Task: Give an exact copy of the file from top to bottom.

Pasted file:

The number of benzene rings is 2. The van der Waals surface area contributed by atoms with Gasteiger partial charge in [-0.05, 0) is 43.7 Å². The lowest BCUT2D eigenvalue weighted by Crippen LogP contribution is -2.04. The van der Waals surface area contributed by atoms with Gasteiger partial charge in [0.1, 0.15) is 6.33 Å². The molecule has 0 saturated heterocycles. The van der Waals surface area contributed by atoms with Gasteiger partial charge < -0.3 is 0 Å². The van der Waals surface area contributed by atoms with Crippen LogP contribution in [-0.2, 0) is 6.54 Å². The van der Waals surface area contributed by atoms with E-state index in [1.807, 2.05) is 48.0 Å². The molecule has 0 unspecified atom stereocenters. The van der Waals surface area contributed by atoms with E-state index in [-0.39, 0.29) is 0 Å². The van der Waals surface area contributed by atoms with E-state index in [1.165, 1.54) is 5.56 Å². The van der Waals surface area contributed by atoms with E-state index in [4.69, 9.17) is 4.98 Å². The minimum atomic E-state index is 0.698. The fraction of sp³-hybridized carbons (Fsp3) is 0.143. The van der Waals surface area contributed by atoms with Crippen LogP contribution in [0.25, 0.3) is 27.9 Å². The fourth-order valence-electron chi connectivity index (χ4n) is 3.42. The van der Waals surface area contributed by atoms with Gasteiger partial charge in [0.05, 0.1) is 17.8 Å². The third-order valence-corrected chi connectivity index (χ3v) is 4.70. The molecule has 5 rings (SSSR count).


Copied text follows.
The number of benzene rings is 2. The van der Waals surface area contributed by atoms with Gasteiger partial charge in [-0.05, 0) is 43.7 Å². The lowest BCUT2D eigenvalue weighted by Crippen LogP contribution is -2.04. The van der Waals surface area contributed by atoms with Gasteiger partial charge in [0.1, 0.15) is 6.33 Å². The molecule has 0 saturated heterocycles. The van der Waals surface area contributed by atoms with Gasteiger partial charge < -0.3 is 0 Å². The van der Waals surface area contributed by atoms with Crippen LogP contribution in [-0.2, 0) is 6.54 Å². The van der Waals surface area contributed by atoms with E-state index in [1.807, 2.05) is 48.0 Å². The molecule has 0 unspecified atom stereocenters. The van der Waals surface area contributed by atoms with E-state index in [-0.39, 0.29) is 0 Å². The van der Waals surface area contributed by atoms with E-state index in [1.165, 1.54) is 5.56 Å². The van der Waals surface area contributed by atoms with E-state index in [4.69, 9.17) is 4.98 Å². The minimum atomic E-state index is 0.698. The fraction of sp³-hybridized carbons (Fsp3) is 0.143. The van der Waals surface area contributed by atoms with Crippen LogP contribution in [0.25, 0.3) is 27.9 Å². The fourth-order valence-electron chi connectivity index (χ4n) is 3.42. The van der Waals surface area contributed by atoms with Gasteiger partial charge in [0.05, 0.1) is 17.8 Å². The third-order valence-corrected chi connectivity index (χ3v) is 4.70. The molecule has 5 rings (SSSR count).